As Alaska begins to open up sectors of society, Gov. Mike Dunleavy asked residents to understand that the new normal won’t look like the old.
“When we say, ‘getting back towards normal,’ we’re probably not going to get back to a hundred percent,” he said during his April 16 press conference. “We’re going to be washing our hands a lot more than we ever did. We’re going to be wiping down surfaces more than we ever did. You’re going to see a lot more masks than you ever have. That’s going to become common place. I think you’ll see that more and more in workers, in businesses and you’ll see that in customers going into areas where there is mixing, there’s crowds. Stores for example.”
Several times the governor reiterated, “We’re never going to get back totally to normal.”
The goal, however, is to move that direction, he said.
This week, the state began opening up areas of health care, and allowing curbside pick-up and delivery of alcohol. The governor also indicated that additional retail outlets and hospitality sectors will be allowed to operate more freely soon, and that he is working on how to let churches and religious groups resume some operations.
“We are beginning to open up sectors of the economy,” Dunleavy said, adding that if the state sees isolated outbreaks or clusters, those will be addressed locally and not through statewide lock downs.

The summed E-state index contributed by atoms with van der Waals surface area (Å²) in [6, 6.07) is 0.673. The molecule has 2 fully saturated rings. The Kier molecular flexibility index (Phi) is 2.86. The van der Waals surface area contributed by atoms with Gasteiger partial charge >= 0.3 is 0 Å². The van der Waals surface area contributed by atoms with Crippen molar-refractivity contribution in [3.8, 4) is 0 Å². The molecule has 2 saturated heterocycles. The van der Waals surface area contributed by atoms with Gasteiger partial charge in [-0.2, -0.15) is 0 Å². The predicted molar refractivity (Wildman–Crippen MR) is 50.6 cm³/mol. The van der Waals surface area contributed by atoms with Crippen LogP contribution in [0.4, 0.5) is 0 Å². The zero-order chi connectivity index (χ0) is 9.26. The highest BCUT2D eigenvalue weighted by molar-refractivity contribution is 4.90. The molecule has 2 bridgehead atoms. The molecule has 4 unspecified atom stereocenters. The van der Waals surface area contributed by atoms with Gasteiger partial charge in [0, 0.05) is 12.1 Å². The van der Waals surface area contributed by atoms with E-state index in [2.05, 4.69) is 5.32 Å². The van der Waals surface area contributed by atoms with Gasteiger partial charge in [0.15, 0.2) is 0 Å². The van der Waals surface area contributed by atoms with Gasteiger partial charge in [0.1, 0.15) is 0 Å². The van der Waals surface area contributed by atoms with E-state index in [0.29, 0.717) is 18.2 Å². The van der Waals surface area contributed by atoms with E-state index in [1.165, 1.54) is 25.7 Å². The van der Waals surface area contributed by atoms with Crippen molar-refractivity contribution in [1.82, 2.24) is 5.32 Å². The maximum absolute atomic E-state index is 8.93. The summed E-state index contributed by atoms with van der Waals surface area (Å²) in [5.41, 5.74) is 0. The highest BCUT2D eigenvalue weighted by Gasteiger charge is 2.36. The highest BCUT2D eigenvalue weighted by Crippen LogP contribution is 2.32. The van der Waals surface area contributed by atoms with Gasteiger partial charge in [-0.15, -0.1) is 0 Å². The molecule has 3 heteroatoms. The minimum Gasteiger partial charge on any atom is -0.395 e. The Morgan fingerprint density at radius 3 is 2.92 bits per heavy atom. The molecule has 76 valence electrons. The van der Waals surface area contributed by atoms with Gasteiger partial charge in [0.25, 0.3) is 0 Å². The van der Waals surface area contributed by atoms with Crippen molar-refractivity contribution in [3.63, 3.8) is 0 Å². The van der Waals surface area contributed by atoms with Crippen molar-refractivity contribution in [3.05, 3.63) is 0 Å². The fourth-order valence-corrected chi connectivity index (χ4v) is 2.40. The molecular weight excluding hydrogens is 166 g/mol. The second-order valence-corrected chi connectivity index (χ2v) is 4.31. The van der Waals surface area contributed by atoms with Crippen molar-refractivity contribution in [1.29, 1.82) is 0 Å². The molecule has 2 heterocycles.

“Things will be done a little differently,” he cautioned, and there will be special emphasis placed on protecting Alaskans who are most vulnerable, especially those in assisted living arrangements.
As the state does open back up, Dunleavy plans to have targeted responses to isolated outbreaks of coronavirus.
“We don’t expect to see a spike all across the state. What we’ll see is an establishment, a venue, a locale. It could be a household,” he said. “We’ll go in and we’ll test, we’ll trace, we’ll track, we’ll do the research, we’ll isolate those folks, get them the medical care that they need.”
“But we may see that periodically throughout the state,” he added, “throughout the next several weeks, several months.”
If a more widespread outbreak occurs, Dunleavy said he would consider putting certain mandates back in place temporarily.
“We realize that that is always a possibility, but we are ready to deal with it.”
“The idea that we’re going to use a heavy hand on Alaskans, we never talked about doing that,” he said
When asked about using police force to ensure that Alaskans follow health mandates and guidelines, Dunleavy said he wants to remain focused on cooperation not coercion.
“We’ve done a tremendous job without having to order Alaskans around,” he said. “We’ve done a tremendous job as Alaskans just having the discussion, just having the conversation, just having the data, the understanding.”
The focus is on providing information, Dunleavy reiterated.
“The idea that we’re going to use a heavy hand on Alaskans, we never talked about doing that,” he said. “We don’t believe that’s necessary and quite frankly it’s not something I would want to have happen to myself.”
“We’re Americans. We live free. We are free. That’s what makes us so different,” Dunleavy concluded. “We’ve had tremendous support from individual Alaskans, from entities, from businesses that that idea has simply never, it really hasn’t, been a discussion point.”
As of April 17, Alaska has had 309 confirmed COVID-19 cases, 128 recovered cases, 36 hospitalizations and nine deaths.
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